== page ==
Mercy Gastroenterologist Dr. Michael Cox Discusses The Importance Of Preventive Screening In The Fight Against Colon Cancer
Mercy gastroenterologist Dr. Michael Cox emphasizes the importance of early detection in the fight against colon cancer.
Colorectal cancer is one of the deadliest cancers in the U.S., but doctors say it can be detected early and prevented through colonoscopy screenings.
This past New Year's Eve was a night Barbara Weissenberger said she'll never forget. While celebrating with family and friends at the Kennedy Center, she suddenly became ill.
"I said to my husband, 'I don't feel well,' and he caught me as I fell," she said.
Weissenberger had been dealing with unexplained diarrhea and anemia. She consulted Mercy Medical Center gastroenterologist Dr. Michael Cox.
"Then I went to Dr. Cox and had a colonoscopy done, and he found that I had a cancerous tumor that had been bleeding for some time," Weissenberger said.
March is national Colorectal Cancer Awareness Month. Dr. Cox noted he wants to get the word out that colonoscopy screenings are very important for finding colorectal cancer and preventing it.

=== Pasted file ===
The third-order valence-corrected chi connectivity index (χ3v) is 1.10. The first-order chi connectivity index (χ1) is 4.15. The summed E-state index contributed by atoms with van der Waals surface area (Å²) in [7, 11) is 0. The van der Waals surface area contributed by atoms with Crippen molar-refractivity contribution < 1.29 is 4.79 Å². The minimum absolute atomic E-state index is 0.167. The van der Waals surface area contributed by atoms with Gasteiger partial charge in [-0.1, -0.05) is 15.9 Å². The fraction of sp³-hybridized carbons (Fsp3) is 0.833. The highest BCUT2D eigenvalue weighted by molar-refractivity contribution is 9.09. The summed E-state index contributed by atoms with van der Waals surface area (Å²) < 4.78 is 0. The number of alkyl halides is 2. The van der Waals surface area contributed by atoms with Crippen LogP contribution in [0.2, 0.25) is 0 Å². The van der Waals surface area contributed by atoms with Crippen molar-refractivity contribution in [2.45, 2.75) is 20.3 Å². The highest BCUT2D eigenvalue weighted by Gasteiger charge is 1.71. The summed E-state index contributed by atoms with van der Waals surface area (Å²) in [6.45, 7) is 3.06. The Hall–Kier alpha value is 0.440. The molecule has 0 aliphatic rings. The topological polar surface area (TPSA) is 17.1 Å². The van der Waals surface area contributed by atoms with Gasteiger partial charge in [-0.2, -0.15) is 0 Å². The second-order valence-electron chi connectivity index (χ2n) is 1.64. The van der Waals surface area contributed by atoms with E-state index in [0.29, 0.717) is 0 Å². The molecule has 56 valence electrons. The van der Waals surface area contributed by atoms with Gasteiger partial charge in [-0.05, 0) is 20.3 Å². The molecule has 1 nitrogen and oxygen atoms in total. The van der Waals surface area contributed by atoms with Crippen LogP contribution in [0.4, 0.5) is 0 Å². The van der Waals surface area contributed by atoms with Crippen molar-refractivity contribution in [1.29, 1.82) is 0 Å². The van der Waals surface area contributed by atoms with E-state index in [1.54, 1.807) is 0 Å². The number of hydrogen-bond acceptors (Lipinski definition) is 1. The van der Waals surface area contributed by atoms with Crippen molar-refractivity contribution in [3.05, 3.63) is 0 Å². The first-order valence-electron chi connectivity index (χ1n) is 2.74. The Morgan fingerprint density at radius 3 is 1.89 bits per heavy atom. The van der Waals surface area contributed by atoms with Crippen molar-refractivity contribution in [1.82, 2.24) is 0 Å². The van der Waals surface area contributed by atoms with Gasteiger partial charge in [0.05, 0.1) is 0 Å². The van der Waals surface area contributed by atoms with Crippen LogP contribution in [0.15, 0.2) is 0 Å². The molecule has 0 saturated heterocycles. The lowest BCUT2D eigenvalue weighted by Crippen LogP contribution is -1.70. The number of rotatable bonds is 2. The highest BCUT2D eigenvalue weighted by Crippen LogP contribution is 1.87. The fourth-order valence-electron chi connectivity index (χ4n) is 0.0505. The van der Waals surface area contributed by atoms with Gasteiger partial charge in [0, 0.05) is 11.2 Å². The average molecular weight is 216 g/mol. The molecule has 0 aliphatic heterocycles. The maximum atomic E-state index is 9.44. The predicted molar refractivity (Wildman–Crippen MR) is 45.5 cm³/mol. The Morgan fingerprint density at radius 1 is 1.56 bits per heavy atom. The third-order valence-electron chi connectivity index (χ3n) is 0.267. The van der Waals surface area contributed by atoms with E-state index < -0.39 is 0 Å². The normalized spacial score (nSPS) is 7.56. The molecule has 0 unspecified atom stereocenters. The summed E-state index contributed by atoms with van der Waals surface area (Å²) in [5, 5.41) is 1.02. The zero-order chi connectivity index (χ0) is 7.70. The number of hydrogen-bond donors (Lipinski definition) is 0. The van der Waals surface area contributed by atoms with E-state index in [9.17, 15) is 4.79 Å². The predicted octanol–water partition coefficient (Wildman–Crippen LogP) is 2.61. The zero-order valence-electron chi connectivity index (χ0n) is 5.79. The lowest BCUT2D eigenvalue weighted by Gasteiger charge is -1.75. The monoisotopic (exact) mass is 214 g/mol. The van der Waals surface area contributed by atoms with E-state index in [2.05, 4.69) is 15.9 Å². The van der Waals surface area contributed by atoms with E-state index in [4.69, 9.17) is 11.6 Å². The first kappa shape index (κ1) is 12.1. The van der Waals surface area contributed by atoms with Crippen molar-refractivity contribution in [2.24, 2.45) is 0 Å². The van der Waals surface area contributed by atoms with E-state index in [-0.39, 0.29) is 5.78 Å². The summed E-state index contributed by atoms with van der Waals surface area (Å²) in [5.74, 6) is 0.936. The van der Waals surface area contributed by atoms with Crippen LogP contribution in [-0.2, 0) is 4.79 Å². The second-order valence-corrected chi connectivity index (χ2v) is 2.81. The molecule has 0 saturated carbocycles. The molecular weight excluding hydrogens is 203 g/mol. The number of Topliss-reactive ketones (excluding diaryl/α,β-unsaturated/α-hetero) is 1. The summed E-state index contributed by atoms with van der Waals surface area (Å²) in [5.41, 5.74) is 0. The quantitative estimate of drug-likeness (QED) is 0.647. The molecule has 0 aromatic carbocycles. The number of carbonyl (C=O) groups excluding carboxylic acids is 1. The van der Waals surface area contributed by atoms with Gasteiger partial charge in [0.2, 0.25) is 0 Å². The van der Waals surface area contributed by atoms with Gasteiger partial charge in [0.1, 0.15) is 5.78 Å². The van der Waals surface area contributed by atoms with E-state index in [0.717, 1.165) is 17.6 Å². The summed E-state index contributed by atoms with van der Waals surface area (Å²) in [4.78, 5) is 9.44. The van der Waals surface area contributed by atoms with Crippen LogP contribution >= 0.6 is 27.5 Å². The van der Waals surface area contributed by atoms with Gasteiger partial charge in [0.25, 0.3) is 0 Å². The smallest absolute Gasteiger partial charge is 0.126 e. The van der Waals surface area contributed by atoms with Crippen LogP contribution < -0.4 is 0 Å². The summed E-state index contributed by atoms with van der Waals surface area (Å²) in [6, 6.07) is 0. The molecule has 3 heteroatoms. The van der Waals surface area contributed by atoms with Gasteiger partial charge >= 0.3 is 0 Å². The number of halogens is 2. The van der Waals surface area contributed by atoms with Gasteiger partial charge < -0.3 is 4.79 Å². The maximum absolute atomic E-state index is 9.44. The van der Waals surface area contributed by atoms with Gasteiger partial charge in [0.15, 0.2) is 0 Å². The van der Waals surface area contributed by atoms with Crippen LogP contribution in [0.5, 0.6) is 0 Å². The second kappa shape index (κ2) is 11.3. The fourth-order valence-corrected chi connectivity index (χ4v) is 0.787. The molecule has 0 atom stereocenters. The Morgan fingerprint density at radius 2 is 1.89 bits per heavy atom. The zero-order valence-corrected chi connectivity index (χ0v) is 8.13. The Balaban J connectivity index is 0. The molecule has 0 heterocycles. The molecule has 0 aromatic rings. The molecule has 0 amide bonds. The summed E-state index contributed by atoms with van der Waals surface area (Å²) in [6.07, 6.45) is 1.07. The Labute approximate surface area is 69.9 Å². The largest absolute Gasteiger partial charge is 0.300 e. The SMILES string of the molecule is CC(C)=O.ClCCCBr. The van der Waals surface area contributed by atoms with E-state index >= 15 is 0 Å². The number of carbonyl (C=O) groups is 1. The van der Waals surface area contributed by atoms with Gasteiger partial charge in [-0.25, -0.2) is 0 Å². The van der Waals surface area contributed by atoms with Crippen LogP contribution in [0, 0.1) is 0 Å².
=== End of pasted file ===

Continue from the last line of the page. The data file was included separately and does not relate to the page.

"This is not an embarrassing test. It should not be an embarrassing test. It's what we do for a living: We take care of people. We're very good at it. It's a very safe, easy test for most people," Dr. Cox said.
According to Dr. Cox, most people should get their first colonoscopy at age 50, but black people should start at age 45 because they can be at a higher risk for the disease. Those with a family history may need to begin screenings at an earlier age.
After a first colonoscopy, a doctor will recommend when a person should have their next one.
"You have about five feet of colon," Dr. Cox said. "We look in that five feet, looking for polyps. Polyps are a form of tumor. We remove the tumor, and we reduce your risk of getting colon cancer from it."
Weissenberger's tumor was removed surgically, and she's feeling healthy again. She said those who are having problems and putting off seeing a doctor should go immediately.
"You can't get better unless you find out what it is and deal with it. It's only going to get worse until you remove the cause of the problem, and that's what happened with me," she said.
Founded in 1874, Mercy Medical Center is a university-affiliated medical facility named one of the top 100 hospitals in the U.S. by Thomson-Reuters with a national reputation for women’s health. Mercy is home to the nationally acclaimed Weinberg Center for Women’s Health and Medicine as well as the $400+ million, 20-story Mary Catherine Bunting Center. For more information visit Mercy online at www.mdmercy.com, Facebook, Twitter or call 1-800-MD-MERCY.
Additional Content That Might Interest You